The 27 gait outcomes were the independent variables, and the dependent variable was the classification of participants as non-fallers (Class 0) and fallers (Class 1). The PLS-DA model results in a data dimensionality reduction (Latent Variables; LVs) and provides parameters to evaluate the quality of the prediction and classification of the model. Besides, the Variable of Importance (VIP) gives information about the contribution of individual gait variables to the model. The VIP is calculated as:
V I P j = p k = 1 N [ S S k ( w k j | | w k | | 2 ) ] k = 1 N ( S S ) k .
p is the total number of gait variables in the model. N is the number of LVs in the PLS-DA model, k represents the exact component of LV, s s k explains the sum of the variance of the LVs, w k j   quantifies the contribution of variable j   according to the k t h LV, and w k is the contribution of the k t h LV.
Variables with a VIP >1 indicate a significant contribution of the variable to the classification model. The non-standardized data were tested for normality with the Shapiro-Wilk normality test in R. Since not all variables were normal distributed, a non-parametric Mann–Whitney–Wilcoxon test in R programming was applied [28] to test if the VIP variables >1 were significantly different between non-fallers and fallers.
The standard of the goodness of the model was addressed by the PLS-DA model parameters Q2, R2X and R2Y. The values of these parameters need to be higher than zero in order to have an acceptable classification model. To avoid a too complex model with poor predictability (the problem of overfitting), leave one out cross-validation method was used with PLS-DA classification for assessing the classification model building [29].
Classification performance evaluation of the PLS-DA model was assessed by the receiver operating characteristic curve (ROC curve) and the Area Under the Curve (AUC). In addition, for the non-fallers group and fallers group, their corresponding true positive rate (sensitivity) and true negative rate (specificity) were calculated based on the confusion matrix.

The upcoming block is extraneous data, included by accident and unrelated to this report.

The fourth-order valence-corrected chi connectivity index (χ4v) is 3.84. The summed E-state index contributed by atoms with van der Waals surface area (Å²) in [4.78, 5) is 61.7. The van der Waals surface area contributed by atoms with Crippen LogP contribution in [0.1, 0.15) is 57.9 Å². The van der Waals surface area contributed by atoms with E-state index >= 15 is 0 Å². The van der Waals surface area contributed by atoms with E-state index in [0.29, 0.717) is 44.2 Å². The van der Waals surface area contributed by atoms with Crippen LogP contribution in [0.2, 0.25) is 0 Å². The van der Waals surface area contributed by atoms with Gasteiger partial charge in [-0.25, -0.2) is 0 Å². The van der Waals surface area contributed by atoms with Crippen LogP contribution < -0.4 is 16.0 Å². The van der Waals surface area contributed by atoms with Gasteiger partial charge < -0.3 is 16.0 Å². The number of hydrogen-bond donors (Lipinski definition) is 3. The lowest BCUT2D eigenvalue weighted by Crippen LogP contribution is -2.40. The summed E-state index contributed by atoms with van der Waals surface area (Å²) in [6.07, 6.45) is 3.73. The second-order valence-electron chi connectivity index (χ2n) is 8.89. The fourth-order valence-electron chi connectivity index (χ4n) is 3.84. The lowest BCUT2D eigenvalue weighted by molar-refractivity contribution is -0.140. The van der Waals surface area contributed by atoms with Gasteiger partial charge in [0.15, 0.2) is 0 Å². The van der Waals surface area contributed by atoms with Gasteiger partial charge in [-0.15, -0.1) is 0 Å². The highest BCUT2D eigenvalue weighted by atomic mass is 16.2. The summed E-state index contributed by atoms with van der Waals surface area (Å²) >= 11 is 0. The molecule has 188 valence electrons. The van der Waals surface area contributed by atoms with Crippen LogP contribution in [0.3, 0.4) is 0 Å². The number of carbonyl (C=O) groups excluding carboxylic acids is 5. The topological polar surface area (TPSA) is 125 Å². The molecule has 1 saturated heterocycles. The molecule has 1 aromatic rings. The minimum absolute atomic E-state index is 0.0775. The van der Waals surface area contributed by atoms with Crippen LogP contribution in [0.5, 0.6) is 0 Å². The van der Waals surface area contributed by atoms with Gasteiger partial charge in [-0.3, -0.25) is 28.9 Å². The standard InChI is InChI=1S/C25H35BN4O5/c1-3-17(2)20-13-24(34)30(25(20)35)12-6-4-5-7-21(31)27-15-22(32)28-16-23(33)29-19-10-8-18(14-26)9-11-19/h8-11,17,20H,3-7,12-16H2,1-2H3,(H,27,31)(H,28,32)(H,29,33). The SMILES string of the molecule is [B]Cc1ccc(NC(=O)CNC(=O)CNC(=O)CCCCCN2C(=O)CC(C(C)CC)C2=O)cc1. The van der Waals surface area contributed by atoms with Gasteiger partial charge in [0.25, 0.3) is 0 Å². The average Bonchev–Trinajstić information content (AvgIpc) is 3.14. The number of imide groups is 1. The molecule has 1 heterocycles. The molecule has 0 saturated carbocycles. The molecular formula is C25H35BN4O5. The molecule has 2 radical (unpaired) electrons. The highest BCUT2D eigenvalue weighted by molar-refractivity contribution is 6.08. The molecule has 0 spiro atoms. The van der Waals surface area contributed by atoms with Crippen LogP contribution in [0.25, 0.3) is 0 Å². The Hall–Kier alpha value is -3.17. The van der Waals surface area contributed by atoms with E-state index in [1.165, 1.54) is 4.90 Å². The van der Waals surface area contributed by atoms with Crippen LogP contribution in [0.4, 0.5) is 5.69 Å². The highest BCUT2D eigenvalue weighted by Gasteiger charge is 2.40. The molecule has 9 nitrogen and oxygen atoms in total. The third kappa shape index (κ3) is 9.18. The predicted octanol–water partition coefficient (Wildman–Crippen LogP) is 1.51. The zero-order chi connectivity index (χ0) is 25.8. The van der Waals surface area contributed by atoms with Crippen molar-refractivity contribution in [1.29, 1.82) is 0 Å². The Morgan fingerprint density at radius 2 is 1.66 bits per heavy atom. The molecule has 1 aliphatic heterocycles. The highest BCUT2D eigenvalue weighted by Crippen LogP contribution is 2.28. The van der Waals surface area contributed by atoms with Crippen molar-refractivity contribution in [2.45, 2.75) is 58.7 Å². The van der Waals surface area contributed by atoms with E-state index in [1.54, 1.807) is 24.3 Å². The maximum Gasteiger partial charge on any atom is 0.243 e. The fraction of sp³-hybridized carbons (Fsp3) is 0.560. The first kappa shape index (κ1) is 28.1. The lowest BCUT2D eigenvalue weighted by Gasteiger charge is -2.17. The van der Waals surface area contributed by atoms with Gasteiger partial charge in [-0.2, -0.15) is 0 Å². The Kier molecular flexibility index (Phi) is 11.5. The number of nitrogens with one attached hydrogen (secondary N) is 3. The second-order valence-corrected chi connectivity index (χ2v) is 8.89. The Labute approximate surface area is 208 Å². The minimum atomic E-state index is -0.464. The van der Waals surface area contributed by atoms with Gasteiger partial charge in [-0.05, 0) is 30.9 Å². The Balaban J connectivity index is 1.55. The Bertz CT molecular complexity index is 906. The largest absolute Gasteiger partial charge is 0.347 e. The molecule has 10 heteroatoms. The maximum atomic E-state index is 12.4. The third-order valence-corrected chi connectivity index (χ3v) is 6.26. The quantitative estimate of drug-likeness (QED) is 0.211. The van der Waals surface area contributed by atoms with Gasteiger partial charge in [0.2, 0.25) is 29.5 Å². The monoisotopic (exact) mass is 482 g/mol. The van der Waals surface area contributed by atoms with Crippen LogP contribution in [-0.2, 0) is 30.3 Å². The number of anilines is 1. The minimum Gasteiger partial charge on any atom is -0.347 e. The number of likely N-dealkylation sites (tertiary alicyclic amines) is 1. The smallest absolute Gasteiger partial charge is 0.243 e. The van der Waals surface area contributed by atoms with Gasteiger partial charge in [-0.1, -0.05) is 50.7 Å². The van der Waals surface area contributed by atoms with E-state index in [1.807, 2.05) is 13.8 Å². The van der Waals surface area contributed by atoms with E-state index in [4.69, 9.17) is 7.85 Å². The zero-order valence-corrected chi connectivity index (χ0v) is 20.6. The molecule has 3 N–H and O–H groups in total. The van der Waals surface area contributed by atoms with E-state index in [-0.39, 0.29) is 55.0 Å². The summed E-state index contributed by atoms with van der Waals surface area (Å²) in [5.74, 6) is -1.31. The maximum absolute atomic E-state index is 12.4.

3. Results

3.1. Classification of Fallers during Single and Dual Task Walking

The first five LVs for ST explained 61.4% variance of the original gait variables. Additional LVs did not explain substantially more of the variability of the spatial-temporal gait variables. The quality of the model based on five LVs was good as indicated by Q2 = 0.026, R2X = 0.22, R2Y = 0.61.
PLS-DA classified participants into fallers and non-fallers for ST with AUC = 0.77 (Figure 1A). Figure 1B shows the classification results matrix. In the non-fallers group, the true positive rate and true negative rate of the non-fall group are 84% and 76%, respectively. In the fallers group, the true positive and negative rate, respectively, was 60% and 72%. Note that the AUC for each model is shown in Figure 1A directly, and the true positive rate is directly presented in the diagonal square of the confusion matrix in Figure 1B–D. The true negative rate was also calculated based on the confusion matrix but not directly show in the figures and was presented in Table A1 in the Appendix A.
For DT1 and DT2, the first five LVs were also selected and explained 58.6% and 59.7% variance, respectively. The goodness of the models of DT1 and DT2 was good as indicated by a Q2 = 0.018, R2X = 0.063, and R2Y = 0.18 for DT1, and for DT2 of Q2 = 0.054, R2X = 0.220, and R2Y = 0.6.
Classification of fallers and non-fallers based on DT1 and DT2 gait data obtained an AUC = 0.69 and an AUC = 0.77, respectively. The ROC curve for DT1 and DT2 is shown in Figure 1A. According to the confusion matrix in Figure 1C–D, in terms of DT1, the true positive rate and true negative rate of the non-faller group are 95% and 58%, respectively. While the faller group obtained 17% true positive and 72% true negative rate. For DT2, the true positive rate and specificity of the non-faller group are 88% and 72%, respectively, while the faller group obtained 49% true positive rate and 73% true negative rate.